In 1984, GHESKIO initiated the first course on HIV, the Paris STI International Course held by Alfred Fournier Institute and Bichat/Claude Bernard Hospital, and has maintained its support to this course for more than 30 years. GHESKIO staff also participated in the training of Caribbean and African healthcare workers in Saint Lucia, Dominica, Martinique, and Burkina Faso. Research on HIV treatment has been pursued with several Caribbean countries and results have been published together.

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Short-Term Training
GHESKIO offers training to a broad array of Haitian healthcare workers and medical personnel, including medical students, social workers, psychologist, laboratory technicians, nurses, dentists, physicians, pharmacists, and investigators interested in research careers. GHESKIO trainees also include community and religious leaders, parents, teachers, and journalists. Short-term training (one week to six months) is offered to support clinical services and research activities at partner organizations in Haiti. For example, GHESKIO is the national center for training laboratory technicians to conduct HIV serologic testing, and hundreds of laboratory technicians from across Haiti have trained at GHESKIO. GHESKIO developed national algorithms for the management of sexually transmitted infections and has trained thousands of clinicians in the syndromic management of sexually transmitted infections. GHESKIO trainees can be found in just about any hospital or health clinic in Haiti in which HIV services are provided.

Neisseria gonorrhoeae resistance to penicillin has been demonstrated in Haiti in the 1990s, and resistance to quinonolone has also recently been found by the GHESKIO team in more than 12% of cases, which called each time for a change in national treatment guidelines and modifications of training courses.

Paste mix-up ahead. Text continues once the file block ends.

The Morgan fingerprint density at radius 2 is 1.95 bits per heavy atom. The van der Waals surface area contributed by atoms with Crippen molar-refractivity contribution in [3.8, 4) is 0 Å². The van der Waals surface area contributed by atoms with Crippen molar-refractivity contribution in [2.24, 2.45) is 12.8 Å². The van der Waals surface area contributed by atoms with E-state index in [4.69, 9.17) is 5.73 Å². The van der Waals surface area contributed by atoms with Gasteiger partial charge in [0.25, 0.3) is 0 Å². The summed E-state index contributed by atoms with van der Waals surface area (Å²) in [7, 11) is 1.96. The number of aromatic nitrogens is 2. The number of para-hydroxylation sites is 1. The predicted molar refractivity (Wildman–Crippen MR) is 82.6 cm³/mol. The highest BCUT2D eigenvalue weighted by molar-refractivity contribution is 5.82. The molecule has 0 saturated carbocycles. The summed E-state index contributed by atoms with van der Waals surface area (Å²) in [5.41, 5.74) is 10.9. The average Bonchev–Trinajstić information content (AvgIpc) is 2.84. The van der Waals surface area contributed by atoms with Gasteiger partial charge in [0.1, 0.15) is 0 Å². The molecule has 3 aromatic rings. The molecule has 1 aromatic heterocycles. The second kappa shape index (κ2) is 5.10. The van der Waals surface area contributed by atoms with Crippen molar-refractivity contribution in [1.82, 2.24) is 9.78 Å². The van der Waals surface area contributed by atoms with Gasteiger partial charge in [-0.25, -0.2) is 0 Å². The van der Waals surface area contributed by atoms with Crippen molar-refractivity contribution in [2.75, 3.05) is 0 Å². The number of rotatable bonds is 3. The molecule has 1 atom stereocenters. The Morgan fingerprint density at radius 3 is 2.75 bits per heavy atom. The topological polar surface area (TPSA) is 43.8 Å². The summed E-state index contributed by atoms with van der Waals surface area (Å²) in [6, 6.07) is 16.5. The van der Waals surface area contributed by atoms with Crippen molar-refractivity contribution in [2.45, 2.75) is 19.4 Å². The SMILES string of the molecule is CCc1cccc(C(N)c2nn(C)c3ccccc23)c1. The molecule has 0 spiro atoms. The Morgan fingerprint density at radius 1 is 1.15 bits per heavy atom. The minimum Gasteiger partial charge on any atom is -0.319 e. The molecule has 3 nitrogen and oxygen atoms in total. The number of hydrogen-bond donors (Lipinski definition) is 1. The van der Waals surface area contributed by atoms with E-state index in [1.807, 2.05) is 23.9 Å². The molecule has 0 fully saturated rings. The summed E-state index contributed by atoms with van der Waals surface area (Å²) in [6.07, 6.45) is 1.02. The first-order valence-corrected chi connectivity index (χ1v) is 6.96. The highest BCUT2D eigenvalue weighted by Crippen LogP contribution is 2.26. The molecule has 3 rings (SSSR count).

GHESKIO has been a key partner for the MOH in training healthcare workers in the management of cholera after the onset of the national epidemic in 2010 just following the earthquake catastrophe, and it is still performing management and training in its own cholera referral center (Centre de Traitement et de formation de la diarrhée).

Long-Term Training
GHESKIO recruits talented young Haitian investigators for long-term training in Haiti and abroad. Trainees focus on priority research areas necessary for developing and expanding HIV care and prevention services: HIV vaccines, pediatric and adult antiretroviral therapy, health outcomes of HIV care and prevention, pediatrics and the prevention of mother-to-child transmission, tuberculosis and other HIV-associated opportunistic infections, ethics, and HIV pathogenesis, immunology, and virology. About 95% of these trainees remain in Haiti, and many stay at GHESKIO to continue their work.
Health Professional Training
Through the combined efforts of GHESKIO, U.S. universities, and Quisqueya University in Port-au-Prince, Masters of Public Health (MPH) and Nurse Practitioner (NP) degree programs were established to provide GHESKIO and Haiti with the next generation of clinical investigators.
Key Awards
GHESKIO provides research training that is supported by the U.S. National Institutes of Health Fogarty International Center and clinical training that is supported by the President’s Emergency Plan for AIDS Relief (PEPFAR). A Fogarty AIDS International Training and Research Program award to Cornell and an International Clinical, Operational, and Health Services Research Training award to GHESKIO have helped to educate hundreds of young research investigators and staff (clinical, lab, pharmacy, data services, and administration).